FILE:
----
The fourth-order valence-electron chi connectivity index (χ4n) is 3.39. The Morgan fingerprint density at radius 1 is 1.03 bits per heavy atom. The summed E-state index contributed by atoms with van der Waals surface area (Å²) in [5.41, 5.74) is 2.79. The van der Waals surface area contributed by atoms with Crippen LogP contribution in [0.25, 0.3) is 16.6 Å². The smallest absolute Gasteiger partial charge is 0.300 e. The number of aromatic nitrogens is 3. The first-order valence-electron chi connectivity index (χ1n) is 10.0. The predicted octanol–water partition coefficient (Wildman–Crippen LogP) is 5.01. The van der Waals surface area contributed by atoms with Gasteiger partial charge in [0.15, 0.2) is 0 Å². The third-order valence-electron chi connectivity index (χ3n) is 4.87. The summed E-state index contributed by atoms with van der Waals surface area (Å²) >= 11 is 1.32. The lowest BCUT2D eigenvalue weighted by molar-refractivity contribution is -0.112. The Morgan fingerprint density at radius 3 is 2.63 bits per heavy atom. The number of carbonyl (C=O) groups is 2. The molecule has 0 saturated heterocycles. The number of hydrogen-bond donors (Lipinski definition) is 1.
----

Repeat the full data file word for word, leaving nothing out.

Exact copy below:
The fourth-order valence-electron chi connectivity index (χ4n) is 3.39. The Morgan fingerprint density at radius 1 is 1.03 bits per heavy atom. The summed E-state index contributed by atoms with van der Waals surface area (Å²) in [5.41, 5.74) is 2.79. The van der Waals surface area contributed by atoms with Crippen LogP contribution in [0.25, 0.3) is 16.6 Å². The smallest absolute Gasteiger partial charge is 0.300 e. The number of aromatic nitrogens is 3. The first-order valence-electron chi connectivity index (χ1n) is 10.0. The predicted octanol–water partition coefficient (Wildman–Crippen LogP) is 5.01. The van der Waals surface area contributed by atoms with Gasteiger partial charge in [0.15, 0.2) is 0 Å². The third-order valence-electron chi connectivity index (χ3n) is 4.87. The summed E-state index contributed by atoms with van der Waals surface area (Å²) >= 11 is 1.32. The lowest BCUT2D eigenvalue weighted by molar-refractivity contribution is -0.112. The Morgan fingerprint density at radius 3 is 2.63 bits per heavy atom. The number of carbonyl (C=O) groups is 2. The molecule has 0 saturated heterocycles. The number of hydrogen-bond donors (Lipinski definition) is 1.